The death toll in Katrina just recently went over 1,000. Already, the death toll in yesterday's earthquake in Kashmir has reached 20,000. This will cause untold suffering for the people in the Kashmir area, who have lived under the threat of war and terrorist activity since 1947, when Great Britain gave Pakistan and India their independence.

There are reports of rescue teams and ordinary citizens using their bare hands trying to dig survivors out of the rubble.

"President Pervez Musharraf (Pakistan) said there were difficulties reaching remote areas. He thanked foreign countries for expressions of sympathy, but said what Pakistan needed most were blankets and tents, transport helicopters and medicines."

These people deserve our help and hopefully the world is going to be generous. What I fear is that as in every disaster, we have seen recently, the cyberscum (fraudster) element are already gearing up to siphon off as much of the charity money as they can get their hands on. As I write this, I'm guessing that fraud charity websites are probably being designed and domain names (relevant to the earthquake) are being bought up to be later sold to the highest bidder.

Although, it hasn't hit the internet yet (to my knowledge), we are probably going to see Advance fee fraud (419) letters circulating regarding this. Someone will probably claim to have inherited millions of dollars from a Saudi terrorist killed in the earthquake and will solicit assistance (via e-mail) getting this "fortune" out of the area.

The FTC (Federal Trade Commission) addressed charity fraud in the wake of Katrina and published some helpful tips, which will probably be relevant to this disaster, also. Here they are:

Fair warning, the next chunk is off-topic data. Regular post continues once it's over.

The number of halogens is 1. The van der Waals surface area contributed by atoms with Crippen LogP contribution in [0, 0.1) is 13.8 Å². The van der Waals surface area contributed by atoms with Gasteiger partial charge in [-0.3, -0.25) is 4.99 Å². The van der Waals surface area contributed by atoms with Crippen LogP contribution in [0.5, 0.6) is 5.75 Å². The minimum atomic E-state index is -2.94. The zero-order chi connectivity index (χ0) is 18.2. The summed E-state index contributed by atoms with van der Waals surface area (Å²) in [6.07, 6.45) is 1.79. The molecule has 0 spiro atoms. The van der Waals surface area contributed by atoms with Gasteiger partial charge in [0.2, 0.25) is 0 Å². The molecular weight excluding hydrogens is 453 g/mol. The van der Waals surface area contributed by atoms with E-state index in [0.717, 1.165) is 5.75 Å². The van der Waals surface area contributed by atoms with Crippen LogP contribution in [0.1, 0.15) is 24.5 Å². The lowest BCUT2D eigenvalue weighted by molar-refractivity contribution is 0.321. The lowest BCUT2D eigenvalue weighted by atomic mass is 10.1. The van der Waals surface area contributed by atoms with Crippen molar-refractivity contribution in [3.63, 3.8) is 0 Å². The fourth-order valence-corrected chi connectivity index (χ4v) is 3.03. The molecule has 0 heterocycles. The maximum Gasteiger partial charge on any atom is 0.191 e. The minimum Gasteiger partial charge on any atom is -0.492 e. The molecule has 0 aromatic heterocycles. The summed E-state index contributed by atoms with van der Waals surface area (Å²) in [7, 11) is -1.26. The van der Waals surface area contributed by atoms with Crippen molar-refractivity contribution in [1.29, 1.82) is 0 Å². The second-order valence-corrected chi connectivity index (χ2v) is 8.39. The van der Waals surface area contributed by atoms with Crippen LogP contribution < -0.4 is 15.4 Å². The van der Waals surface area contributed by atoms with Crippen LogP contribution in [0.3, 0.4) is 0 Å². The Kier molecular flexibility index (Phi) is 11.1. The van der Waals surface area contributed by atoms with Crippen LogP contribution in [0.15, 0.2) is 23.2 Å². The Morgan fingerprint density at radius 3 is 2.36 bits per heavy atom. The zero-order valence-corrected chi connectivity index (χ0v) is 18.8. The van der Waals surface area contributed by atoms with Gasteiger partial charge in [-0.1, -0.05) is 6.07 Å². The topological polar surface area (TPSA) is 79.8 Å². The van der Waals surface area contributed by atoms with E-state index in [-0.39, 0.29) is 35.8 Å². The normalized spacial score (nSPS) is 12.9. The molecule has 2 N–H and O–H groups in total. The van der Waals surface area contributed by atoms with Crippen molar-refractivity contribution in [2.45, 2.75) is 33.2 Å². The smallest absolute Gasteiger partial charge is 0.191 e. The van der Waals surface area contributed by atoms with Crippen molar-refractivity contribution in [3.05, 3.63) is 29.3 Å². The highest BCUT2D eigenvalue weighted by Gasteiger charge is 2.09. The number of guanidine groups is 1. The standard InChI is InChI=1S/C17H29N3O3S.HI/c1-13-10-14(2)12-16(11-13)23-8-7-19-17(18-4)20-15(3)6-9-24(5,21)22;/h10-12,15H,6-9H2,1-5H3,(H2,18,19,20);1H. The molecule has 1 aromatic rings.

"Donate to recognized charities you have given to before. Watch out for charities that have sprung up overnight. They may be well-meaning, but lack the infrastructure to provide assistance. And be wary of charities with names that sound like familiar, or nationally known organizations. Some phony charities use names that sound or look like those of respected, legitimate organizations.

Give directly to the charity, not the solicitors for the charity. Solicitors take a portion of the proceeds to cover their costs, which leaves less for victim assistance. Do not provide personal or financial information, including your Social Security number or credit card and bank account numbers to anyone who solicits from you. Scam artists use this information to commit fraud against you.

Check out any charities before you donate. Contact the Better Business Bureaus Wise Giving Alliance at Do not give or send cash. For security and tax record purposes, contribute by check or credit card.

Write the official name of the charity on your check. You can contribute safely online through international charities like"

Ask for identification if you are approached in person. Often, paid fundraisers are required to identify themselves as such and to name the charity for which they are soliciting.

Should you suspect fraud, report it to the authorities. In the United States, you can file a report directly with the FTC at

Please give to the people of South Asia wisely by being AWARE of the "cybercriminals", who would try to profit from the suffering of human beings!